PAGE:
My best friend is black. Her name is Nicole, and we have been friends for 20 years. She and I have been friends through deaths, births, marriages, divorces and a myriad of other experiences. Her dad was a surrogate to me after my father died in 1991, and her house was my home when my mom was absent for whatever reason. Nicole is probably the better friend between the two of us, but she would never hold that against me. She is my family, and I love her. We would talk on the phone for hours when we were in high school. My father could never understand what we had to say to each other since we had spent most of the day together. When it was time to get off, he would gruffly say, "Write her a letter, Lina. Get off the phone now." (BTW you pronounce "Lina" with a long I like in Carolina...it was my dad's nickname for me since in Spanish my named is spelled this way). And whenever Nicole would call, she was unphased by his snarky remarks, "Hello, Nicole. Whatever do you want?" "Good evening, Mr. Bradley, may I speak with Caroline?" Somehow she was always able to engage him in some small talk before I finally got the phone. She liked my dad, and I think he begrudgingly like her, too.
Sometime towards the end of my sophomore year, right before school let out for the summer, Nicole was over at my house while my dad was out of town and decided she wanted to meet him in person. "I like your dad even if you think he is mean. I want to meet him," Nicole said matter-of-factly. I froze and searched for a reason why this was not a good idea. After listening to her keep bugging me about it, I blurted out, "He is prejudiced. He doesn't like Black people, and I can't let him meet you. He doesn't know you are black, and he will flip out to know you were ever here." And her response is why I am still her friend. "We can just tell him I am Puerto Rican. They aren't really black. We can tell him I am just really tan." I told her she was crazy and that I didn't even know what Puerto Ricans looked like and that my dad was really smart and would see through that in a second and I didn't want her to get hurt. However, the discussion became a moot point. My dad died that summer after my sophomore year. He never got to meet Nicole, and despite knowing what he thought about Black people, she showed up at the funeral, as did her dad.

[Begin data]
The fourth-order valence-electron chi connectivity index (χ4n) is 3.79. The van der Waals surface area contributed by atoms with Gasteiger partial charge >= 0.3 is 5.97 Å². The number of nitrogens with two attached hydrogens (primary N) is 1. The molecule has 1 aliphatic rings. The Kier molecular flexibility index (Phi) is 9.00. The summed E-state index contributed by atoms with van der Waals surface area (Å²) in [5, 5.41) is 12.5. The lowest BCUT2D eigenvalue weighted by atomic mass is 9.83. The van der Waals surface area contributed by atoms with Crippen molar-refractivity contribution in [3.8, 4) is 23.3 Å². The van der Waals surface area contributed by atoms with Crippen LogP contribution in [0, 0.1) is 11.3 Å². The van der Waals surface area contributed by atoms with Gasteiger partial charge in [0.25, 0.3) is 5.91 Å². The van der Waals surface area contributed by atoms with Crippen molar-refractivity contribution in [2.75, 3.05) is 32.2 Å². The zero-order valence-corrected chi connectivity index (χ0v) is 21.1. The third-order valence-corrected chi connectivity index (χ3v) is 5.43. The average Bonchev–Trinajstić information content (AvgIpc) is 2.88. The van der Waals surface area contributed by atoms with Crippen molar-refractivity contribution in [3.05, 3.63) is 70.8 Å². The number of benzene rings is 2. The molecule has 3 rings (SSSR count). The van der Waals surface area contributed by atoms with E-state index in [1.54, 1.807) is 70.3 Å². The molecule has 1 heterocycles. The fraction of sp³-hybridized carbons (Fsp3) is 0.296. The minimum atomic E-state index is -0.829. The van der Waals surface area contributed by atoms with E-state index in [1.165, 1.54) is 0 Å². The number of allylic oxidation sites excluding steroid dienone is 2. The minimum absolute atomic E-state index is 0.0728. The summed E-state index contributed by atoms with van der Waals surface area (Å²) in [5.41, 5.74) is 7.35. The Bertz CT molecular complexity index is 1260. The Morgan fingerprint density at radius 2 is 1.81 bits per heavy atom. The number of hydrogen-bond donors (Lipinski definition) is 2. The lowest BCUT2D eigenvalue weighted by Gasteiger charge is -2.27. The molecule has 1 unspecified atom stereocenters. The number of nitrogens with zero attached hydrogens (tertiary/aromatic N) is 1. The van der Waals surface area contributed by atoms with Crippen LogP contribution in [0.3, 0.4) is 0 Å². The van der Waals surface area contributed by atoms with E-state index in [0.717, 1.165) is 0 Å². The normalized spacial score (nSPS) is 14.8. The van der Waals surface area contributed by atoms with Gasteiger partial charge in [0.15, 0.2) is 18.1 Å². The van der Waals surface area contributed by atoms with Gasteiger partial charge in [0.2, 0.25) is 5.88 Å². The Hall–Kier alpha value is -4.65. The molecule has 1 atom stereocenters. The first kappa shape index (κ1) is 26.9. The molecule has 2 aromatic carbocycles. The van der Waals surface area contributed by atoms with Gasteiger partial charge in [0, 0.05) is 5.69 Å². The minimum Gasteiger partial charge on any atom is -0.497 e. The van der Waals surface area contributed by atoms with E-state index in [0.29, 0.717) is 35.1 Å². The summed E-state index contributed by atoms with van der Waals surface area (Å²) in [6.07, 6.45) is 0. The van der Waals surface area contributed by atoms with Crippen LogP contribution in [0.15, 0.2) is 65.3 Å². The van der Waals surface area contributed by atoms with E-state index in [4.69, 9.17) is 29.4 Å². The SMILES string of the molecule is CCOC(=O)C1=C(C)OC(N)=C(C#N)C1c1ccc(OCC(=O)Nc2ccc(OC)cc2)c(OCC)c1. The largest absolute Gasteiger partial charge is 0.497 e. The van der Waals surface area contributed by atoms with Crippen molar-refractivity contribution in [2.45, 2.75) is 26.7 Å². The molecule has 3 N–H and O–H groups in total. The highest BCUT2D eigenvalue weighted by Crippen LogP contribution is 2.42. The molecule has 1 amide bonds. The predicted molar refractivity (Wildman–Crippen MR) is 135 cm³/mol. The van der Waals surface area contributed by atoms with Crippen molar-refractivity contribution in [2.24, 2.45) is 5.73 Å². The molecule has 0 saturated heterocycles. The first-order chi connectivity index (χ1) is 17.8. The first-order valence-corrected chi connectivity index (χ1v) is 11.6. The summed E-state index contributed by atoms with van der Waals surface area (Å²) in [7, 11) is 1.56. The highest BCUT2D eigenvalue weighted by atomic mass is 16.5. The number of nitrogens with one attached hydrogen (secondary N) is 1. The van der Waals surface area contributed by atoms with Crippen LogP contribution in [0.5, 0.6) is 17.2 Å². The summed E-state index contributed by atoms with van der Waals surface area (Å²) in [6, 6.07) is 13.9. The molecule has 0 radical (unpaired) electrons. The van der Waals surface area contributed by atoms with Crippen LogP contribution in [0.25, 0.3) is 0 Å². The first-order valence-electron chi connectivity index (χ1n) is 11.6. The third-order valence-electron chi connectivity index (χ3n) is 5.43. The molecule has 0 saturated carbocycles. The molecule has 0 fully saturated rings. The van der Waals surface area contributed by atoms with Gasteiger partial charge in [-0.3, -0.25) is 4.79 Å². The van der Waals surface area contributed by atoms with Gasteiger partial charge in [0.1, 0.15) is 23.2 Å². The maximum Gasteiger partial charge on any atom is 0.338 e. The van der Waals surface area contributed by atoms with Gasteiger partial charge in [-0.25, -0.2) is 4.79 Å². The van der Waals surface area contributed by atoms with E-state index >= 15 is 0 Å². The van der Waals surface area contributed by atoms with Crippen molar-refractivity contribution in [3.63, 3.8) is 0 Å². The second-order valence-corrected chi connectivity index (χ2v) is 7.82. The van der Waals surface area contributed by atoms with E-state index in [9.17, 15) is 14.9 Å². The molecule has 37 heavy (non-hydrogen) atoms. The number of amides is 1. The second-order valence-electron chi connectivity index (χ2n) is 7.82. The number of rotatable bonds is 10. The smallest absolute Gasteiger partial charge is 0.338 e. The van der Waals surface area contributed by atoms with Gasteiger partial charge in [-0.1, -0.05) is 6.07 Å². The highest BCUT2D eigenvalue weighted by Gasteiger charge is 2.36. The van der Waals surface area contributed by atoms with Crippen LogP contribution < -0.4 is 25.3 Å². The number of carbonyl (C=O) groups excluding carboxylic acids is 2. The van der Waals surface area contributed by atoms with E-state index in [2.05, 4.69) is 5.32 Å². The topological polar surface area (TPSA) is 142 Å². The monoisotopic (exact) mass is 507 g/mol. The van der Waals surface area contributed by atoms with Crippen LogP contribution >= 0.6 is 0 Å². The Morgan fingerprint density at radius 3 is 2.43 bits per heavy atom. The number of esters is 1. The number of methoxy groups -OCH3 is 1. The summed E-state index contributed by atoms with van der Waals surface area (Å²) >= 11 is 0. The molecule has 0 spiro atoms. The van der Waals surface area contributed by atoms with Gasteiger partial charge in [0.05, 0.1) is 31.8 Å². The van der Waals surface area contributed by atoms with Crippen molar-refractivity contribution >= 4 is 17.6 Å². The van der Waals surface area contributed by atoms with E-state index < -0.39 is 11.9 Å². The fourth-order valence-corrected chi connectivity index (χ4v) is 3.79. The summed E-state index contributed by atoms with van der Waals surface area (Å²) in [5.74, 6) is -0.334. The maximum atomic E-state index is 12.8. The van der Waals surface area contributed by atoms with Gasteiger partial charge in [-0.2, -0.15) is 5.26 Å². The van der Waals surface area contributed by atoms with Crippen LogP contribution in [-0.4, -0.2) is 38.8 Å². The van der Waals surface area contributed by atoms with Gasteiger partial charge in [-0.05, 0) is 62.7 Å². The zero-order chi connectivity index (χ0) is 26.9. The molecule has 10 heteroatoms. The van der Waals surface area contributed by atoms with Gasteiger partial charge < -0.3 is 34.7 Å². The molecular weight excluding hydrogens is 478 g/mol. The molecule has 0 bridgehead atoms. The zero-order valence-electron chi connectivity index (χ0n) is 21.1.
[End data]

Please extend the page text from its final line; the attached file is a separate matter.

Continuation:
Nicole reminds me of the mythical Maniac Magee. Her ability to empathize with people is boundless. Though she recognizes with much ease that there are differences between people and is never afraid to have an honest conversation about race (The first thing she asked me when she introduced herself to me is whether I was Italian; no joke!), Nicole doesn't let those differences get in the way of seeing where that person is coming from and letting that person see where she is coming from as well. I love the bell hooks quote that opens the Enciso article, "Talking back meant speaking as an equal to an authority figure. It meant daring to disagree and sometimes it just meant having an opinion" (p. 13). There are times I think Nicole is color blind and there are other times when she isn't afraid to call people on their beliefs about race and culture. Because of her friendship, I am challenged to "talk back" and have those conversations that aren't always comfortable. I wish my dad would have met her. He would have loved her just as I do.